As technology advances and becomes less expensive, it is
increasingly common for employers to use surveillance technology in
the workplace but they must ensure they respect the privacy of
Today surveillance can take a variety of forms, including:
GPS tracking in work vehicles or mobile phones;
Monitoring of work emails or internet use;
Video cameras in the workplace; and
Measuring time not spent on the phone (i.e. at a call
In the recent case of Stuart v Downer New Zealand Ltd,
a Nelson street cleaner was dismissed for serious misconduct for
falsifying his timesheets. The employer had installed a GPS on its
employees' work trucks and discovered that there was a
significant mismatch between the time of the last stop (Mr
Stuart's home) shown in the GPS records and the finish time
recorded by Mr Stuart on his timesheets. Over six months, the
mismatches indicated that Mr Stuart had claimed 17 hours in excess
of his lunch allowance in addition to 46 hours at home at the end
of the day.
The Employment Relations Authority found that the employer
carried out a sufficient and fair investigation into the matter. Mr
Stuart was provided with copies of his timesheets and the GPS
records for the period in question, he attended the disciplinary
meeting with a union representative and was given the opportunity
Mr Stuart argued that the decision to dismiss him was overly
harsh as he had been doing maintenance and other work related tasks
at home. He asserted that the real issue was that he didn't
keep sufficiently detailed records of the work he undertook at home
rather than there being an issue of falsifying his time sheets. He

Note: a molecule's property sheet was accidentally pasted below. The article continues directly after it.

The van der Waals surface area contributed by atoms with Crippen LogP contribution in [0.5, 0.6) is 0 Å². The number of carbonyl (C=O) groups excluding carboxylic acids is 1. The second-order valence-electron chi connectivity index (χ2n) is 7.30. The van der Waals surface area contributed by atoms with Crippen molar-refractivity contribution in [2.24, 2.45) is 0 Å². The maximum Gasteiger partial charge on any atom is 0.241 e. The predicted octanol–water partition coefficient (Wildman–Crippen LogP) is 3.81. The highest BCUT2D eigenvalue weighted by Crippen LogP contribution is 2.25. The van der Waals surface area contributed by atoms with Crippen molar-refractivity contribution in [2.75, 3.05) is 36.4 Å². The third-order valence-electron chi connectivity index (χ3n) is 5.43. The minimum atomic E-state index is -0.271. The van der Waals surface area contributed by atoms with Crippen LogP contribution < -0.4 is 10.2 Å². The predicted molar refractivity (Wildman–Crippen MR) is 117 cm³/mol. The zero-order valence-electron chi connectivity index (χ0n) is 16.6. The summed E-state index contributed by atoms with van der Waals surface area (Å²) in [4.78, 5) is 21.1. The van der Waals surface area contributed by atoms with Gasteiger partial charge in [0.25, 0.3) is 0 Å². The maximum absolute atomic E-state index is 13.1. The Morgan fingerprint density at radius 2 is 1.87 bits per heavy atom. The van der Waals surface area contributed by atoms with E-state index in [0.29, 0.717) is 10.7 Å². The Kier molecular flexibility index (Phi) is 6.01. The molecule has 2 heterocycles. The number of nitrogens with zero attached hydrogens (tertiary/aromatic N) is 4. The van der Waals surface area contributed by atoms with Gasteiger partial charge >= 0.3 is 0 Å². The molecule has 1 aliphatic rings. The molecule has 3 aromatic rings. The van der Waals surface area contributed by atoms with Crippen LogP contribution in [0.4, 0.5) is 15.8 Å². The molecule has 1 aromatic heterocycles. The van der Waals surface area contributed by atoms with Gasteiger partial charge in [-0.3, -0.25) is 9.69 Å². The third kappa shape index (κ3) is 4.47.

also said that the employer did not take into account that he had
worked for the company for six and a half years with no complaints
against him. The Authority rejected Mr Stuart's arguments and
found that the employer's decision was appropriate and
justified as Mr Stuart worked alone and the employer needed to have
trust and confidence in him. It was also relevant that falsifying
timesheets was treated as serious misconduct in the employer's
code of conduct, and the discrepancies were not minor in nature and
added up to a considerable amount of time over the six months.
This case demonstrates that surveillance technology can be used
by employers to monitor and take disciplinary action if necessary
While it is possible for employers to use surveillance
technology in monitoring and collecting information from work
devices about an employee's activities, employers need to be
mindful of the privacy principles which may apply. If employers
want to use collected personal information in, say, a disciplinary
context, privacy principles require that the information must be
collected in a fair and reasonable manner. This means that, in
general, an employer should ensure their employees are aware
(through the employment agreement or a policy) that surveillance
technology is being used to monitor their activities. There may be
an exception to this if it would prejudice the purpose of
surveillance – for example, to detect a specific instance of
The content of this article is intended to provide a general
guide to the subject matter. Specialist advice should be sought
about your specific circumstances.
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